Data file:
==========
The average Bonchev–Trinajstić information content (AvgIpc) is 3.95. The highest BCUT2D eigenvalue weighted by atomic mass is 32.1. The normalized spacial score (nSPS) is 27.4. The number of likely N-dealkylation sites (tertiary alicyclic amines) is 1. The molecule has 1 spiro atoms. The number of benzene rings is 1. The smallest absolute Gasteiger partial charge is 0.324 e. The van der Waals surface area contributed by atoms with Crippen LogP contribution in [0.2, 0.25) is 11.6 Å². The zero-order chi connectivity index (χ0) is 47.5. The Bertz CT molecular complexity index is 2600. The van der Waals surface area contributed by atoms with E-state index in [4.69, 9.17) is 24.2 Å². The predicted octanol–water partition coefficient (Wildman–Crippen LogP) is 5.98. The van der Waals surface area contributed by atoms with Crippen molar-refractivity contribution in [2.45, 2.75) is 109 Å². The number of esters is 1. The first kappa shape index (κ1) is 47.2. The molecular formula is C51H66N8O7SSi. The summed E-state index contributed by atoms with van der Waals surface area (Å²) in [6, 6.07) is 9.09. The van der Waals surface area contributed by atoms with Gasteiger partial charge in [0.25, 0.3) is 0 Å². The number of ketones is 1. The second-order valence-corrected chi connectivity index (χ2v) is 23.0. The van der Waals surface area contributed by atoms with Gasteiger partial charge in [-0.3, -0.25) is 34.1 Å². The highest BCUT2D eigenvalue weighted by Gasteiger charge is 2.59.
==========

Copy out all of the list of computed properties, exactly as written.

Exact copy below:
The average Bonchev–Trinajstić information content (AvgIpc) is 3.95. The highest BCUT2D eigenvalue weighted by atomic mass is 32.1. The normalized spacial score (nSPS) is 27.4. The number of likely N-dealkylation sites (tertiary alicyclic amines) is 1. The molecule has 1 spiro atoms. The number of benzene rings is 1. The smallest absolute Gasteiger partial charge is 0.324 e. The van der Waals surface area contributed by atoms with Crippen LogP contribution in [0.2, 0.25) is 11.6 Å². The zero-order chi connectivity index (χ0) is 47.5. The Bertz CT molecular complexity index is 2600. The van der Waals surface area contributed by atoms with E-state index in [4.69, 9.17) is 24.2 Å². The predicted octanol–water partition coefficient (Wildman–Crippen LogP) is 5.98. The van der Waals surface area contributed by atoms with Crippen molar-refractivity contribution in [2.45, 2.75) is 109 Å². The number of esters is 1. The first kappa shape index (κ1) is 47.2. The molecular formula is C51H66N8O7SSi. The summed E-state index contributed by atoms with van der Waals surface area (Å²) in [6, 6.07) is 9.09. The van der Waals surface area contributed by atoms with Gasteiger partial charge in [0.25, 0.3) is 0 Å². The number of ketones is 1. The second-order valence-corrected chi connectivity index (χ2v) is 23.0. The van der Waals surface area contributed by atoms with Gasteiger partial charge in [-0.3, -0.25) is 34.1 Å². The highest BCUT2D eigenvalue weighted by Gasteiger charge is 2.59.